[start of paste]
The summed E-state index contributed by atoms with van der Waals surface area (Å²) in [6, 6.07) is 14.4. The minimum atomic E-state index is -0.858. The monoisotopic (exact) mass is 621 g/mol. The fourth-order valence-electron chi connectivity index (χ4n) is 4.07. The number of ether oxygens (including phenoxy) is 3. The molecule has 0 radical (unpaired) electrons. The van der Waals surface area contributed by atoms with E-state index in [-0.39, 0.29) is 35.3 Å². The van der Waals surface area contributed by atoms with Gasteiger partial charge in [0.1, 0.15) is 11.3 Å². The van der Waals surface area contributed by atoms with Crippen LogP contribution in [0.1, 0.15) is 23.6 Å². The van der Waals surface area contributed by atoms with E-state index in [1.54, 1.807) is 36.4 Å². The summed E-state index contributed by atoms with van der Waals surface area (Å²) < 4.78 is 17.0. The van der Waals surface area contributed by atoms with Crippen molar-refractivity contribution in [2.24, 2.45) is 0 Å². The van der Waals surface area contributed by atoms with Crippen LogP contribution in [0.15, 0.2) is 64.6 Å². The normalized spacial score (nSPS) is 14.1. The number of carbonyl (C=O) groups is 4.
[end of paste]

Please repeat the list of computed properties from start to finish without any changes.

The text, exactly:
The summed E-state index contributed by atoms with van der Waals surface area (Å²) in [6, 6.07) is 14.4. The minimum atomic E-state index is -0.858. The monoisotopic (exact) mass is 621 g/mol. The fourth-order valence-electron chi connectivity index (χ4n) is 4.07. The number of ether oxygens (including phenoxy) is 3. The molecule has 0 radical (unpaired) electrons. The van der Waals surface area contributed by atoms with E-state index in [-0.39, 0.29) is 35.3 Å². The van der Waals surface area contributed by atoms with Gasteiger partial charge in [0.1, 0.15) is 11.3 Å². The van der Waals surface area contributed by atoms with Crippen LogP contribution in [0.1, 0.15) is 23.6 Å². The van der Waals surface area contributed by atoms with E-state index in [1.54, 1.807) is 36.4 Å². The summed E-state index contributed by atoms with van der Waals surface area (Å²) < 4.78 is 17.0. The van der Waals surface area contributed by atoms with Crippen molar-refractivity contribution in [2.24, 2.45) is 0 Å². The van der Waals surface area contributed by atoms with Crippen LogP contribution in [0.15, 0.2) is 64.6 Å². The normalized spacial score (nSPS) is 14.1. The number of carbonyl (C=O) groups is 4.